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SUBFOVEAL CHOROIDAL THICKNESS AFTER TREATMENT OF VOGT–KOYANAGI–HARADA DISEASE

Maruko, Ichiro MD*; Iida, Tomohiro MD*; Sugano, Yukinori MD*; Oyamada, Hiroshi MD*; Sekiryu, Tetsuju MD*; Fujiwara, Takamitsu MD; Spaide, Richard F MD

doi: 10.1097/IAE.0b013e3181eef053
Original Study
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Purpose: To evaluate the subfoveal choroidal thickness in Vogt-Koyanagi-Harada (VKH) disease using enhanced depth imaging optical coherence tomography.

Methods: Retrospective observational study. Subfoveal choroidal thickness was measured using enhanced depth imaging optical coherence tomography, in which the optical coherence tomography instrument was placed close enough to the eye to obtain an inverted image, which was averaged for 100 scans. All patients were diagnosed as having the ocular findings of VKH disease with or without extraocular disorders. The patients were followed during their initial treatment with corticosteroids.

Results: All 8 patients (16 eyes) with acute phase VKH disease presented with thickening of the choroid. The serous retinal detachment disappeared in 1 month after corticosteroid treatment. The mean choroidal thickness in 16 eyes decreased from 805 ± 173 μm at the first visit to 524 ± 151 μm at 3 days (P < 0.001) and 341 ± 70 μm by 2 weeks (P < 0.001).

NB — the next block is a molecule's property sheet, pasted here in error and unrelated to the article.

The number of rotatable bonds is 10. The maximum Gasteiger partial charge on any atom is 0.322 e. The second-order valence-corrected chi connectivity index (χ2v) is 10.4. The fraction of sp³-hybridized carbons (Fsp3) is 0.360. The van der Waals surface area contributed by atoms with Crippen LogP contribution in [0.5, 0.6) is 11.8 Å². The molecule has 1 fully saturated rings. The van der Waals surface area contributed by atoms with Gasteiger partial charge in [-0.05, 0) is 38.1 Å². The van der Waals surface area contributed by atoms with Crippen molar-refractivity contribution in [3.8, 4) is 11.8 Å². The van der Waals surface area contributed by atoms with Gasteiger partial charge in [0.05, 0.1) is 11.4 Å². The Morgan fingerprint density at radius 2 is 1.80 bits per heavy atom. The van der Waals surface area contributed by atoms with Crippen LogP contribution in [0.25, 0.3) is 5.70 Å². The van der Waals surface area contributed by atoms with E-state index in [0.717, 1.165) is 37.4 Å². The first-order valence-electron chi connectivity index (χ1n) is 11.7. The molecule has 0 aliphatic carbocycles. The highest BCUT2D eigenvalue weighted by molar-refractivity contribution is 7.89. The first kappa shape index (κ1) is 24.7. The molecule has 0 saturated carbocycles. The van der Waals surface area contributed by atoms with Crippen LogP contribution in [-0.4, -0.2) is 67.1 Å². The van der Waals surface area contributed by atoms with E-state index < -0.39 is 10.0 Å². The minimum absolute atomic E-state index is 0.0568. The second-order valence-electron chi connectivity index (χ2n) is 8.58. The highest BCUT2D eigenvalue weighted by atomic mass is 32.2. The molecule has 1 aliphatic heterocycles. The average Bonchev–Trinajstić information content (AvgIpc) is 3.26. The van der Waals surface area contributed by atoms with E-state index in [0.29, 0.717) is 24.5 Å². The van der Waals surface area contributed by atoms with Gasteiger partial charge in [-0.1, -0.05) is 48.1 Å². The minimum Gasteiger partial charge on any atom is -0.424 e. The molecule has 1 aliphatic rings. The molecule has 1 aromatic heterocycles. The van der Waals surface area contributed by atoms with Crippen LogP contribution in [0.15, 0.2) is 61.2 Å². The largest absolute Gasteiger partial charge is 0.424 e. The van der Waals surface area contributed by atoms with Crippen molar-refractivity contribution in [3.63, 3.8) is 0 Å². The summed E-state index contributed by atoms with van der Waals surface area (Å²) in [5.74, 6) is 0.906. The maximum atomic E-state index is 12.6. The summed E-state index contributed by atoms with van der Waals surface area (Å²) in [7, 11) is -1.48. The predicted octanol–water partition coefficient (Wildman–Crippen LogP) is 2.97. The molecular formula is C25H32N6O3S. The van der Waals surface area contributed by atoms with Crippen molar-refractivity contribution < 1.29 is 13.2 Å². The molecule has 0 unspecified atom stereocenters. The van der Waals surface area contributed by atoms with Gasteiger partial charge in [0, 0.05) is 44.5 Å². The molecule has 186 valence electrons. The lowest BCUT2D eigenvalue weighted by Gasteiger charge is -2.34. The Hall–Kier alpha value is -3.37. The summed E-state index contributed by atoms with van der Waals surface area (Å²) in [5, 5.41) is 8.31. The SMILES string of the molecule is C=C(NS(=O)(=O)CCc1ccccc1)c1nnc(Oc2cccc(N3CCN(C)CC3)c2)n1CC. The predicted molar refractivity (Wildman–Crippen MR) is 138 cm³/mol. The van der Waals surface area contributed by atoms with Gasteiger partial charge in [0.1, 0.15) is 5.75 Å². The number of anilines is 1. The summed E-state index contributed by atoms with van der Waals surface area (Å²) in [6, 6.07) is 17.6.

Conclusion: Patients with active VKH disease have markedly thickened choroids, possibly related not only to inflammatory infiltration but also to increased exudation. Both the choroidal thickness and the exudative retinal detachment decreased quickly with corticosteroid treatment. Enhanced depth imaging optical coherence tomography can be used to evaluate the choroidal involvement in VKH disease in the acute stages and may prove useful in the diagnosis and management of this disease noninvasively.

The acute stage of Vogt-Koyanagi-Harada disease showed marked choroidal thickening and decreased dramatically after corticosteroid therapy on enhanced depth imaging optical coherence tomography technique, which might prove useful in the diagnosis and management of this disease noninvasively.

From the *Department of Ophthalmology, School of Medicine, Fukushima Medical University, Fukushima, Japan; †Department of Ophthalmology, School of Medicine, Iwate Medical University, Morioka, Japan; and ‡Vitreous Retina Macula Consultants of New York, New York, New York.

The authors have no proprietary or commercial interest in any materials discussed in this article.

Reprint requests: Ichiro Maruko, MD, Department of Ophthalmology, School of Medicine, Fukushima Medical University, 1 Hikarigaoka, Fukushima, 960-1295, Japan; e-mail: imaruko@fmu.ac.jp

© The Ophthalmic Communications Society, Inc.